Angus’s Techdirt Profile

gamoneterik

About Angus

My name is Angus and my passion is music. I make solo music under the name The Peach Tree that varies in style from death metal to techno with dark folk undertones throughout the gamut of genres I play around with.

I release it for free under a Creative Commons License meaning it is free to download and share, as long as its use is non-commercial and the work is attributed properly.

You can find my latest and remastered albums at http://thepeachtree.bandcamp.com

My best friend is my cat, Tigerlilly, and I earn a living currently as a gardener although I change vocations with the shifting sands of time and circumstance.

I have experienced a lot in life, never one to shy away from taking chances, which has led me to both the heights of euphoria and the lows of depression. I try and glean life lessons from what I have done and am always looking optimistically at the future.

Did I mention my best friend is my cat?

I'm rather quick-witted, intelligent and very open minded.

1s and 0s are my loyal companions. The net is my home.



Angus’s Comments comment rss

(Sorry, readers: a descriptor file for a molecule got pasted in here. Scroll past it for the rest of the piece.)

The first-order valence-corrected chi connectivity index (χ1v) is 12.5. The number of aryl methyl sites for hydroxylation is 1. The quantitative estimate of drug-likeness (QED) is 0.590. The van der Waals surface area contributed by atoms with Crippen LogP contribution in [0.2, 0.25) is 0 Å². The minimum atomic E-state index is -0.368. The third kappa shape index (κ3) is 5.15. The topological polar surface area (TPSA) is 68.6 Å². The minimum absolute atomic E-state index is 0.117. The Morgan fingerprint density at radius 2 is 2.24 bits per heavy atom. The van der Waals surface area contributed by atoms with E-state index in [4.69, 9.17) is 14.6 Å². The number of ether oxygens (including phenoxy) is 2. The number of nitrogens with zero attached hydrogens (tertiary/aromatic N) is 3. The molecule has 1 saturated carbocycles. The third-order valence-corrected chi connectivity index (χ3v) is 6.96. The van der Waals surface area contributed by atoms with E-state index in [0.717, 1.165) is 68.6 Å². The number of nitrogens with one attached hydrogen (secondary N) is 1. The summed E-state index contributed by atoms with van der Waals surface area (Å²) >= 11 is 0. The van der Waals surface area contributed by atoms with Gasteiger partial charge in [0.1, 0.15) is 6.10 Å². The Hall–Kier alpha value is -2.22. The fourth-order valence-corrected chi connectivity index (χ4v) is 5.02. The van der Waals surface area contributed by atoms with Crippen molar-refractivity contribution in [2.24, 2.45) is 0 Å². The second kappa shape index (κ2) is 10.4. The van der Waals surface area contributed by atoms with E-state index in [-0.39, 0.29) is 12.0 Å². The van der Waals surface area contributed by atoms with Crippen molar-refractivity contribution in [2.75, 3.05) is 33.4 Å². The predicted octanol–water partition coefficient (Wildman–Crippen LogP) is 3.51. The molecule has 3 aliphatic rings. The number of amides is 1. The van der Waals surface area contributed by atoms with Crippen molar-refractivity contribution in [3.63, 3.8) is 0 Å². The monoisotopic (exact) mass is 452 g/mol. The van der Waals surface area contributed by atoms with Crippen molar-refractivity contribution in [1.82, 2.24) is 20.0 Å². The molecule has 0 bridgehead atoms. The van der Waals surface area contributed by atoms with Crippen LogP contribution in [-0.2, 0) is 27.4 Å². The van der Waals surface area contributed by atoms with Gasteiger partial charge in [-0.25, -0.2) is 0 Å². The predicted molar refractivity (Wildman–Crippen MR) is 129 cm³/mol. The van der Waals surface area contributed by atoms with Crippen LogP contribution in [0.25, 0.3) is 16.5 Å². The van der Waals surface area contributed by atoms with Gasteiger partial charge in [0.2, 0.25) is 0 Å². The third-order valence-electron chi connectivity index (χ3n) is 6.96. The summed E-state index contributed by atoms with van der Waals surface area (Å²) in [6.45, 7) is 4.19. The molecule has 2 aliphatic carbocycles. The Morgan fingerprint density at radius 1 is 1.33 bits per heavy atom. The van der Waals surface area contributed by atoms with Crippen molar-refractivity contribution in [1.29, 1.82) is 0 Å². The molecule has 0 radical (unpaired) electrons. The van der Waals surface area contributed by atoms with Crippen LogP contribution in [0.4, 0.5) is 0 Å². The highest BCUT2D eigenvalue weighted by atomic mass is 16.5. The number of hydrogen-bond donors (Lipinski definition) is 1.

• Mar 15th, 2012 @ 7:42pm

    Re: Re: Re: Re: An Artist's perspective

    I have to apologise to Mike and the Techdirtian (nice term) community in general. I wrongly thought that Mike had written this article:

    http://www.techdirt.com/articles/20111220/08044917142/top-photographer-why-he-doesnt-car e-if-his-stuff-is-pirated.shtml

    In which the words "Naively, then, you might expect him to be a typical artistic fat-cat who regards every act of piracy of his photos as a personal insult that in a just world would be avenged by amputation of limbs and life incarceration at the minimum" appear.

    THAT author has tainted my view of Techdirt for many months now, thinking that you all believe artists to be "typical fat-cats who regard every act of piracy yadda yadda"

    Your points, Chelle, are very valid. And too many to independently address, although rest assured I have read everything with my eyeballs glued to the screen.

    Mike, you're right I shouldn't "come out swinging" - but also, I know you only said you've probably spent more time thinking and posting about artists needs than I have working on my music as a raised-hackles thing. That pushed a button. Cos believe me I've spent a LOT of time on my music.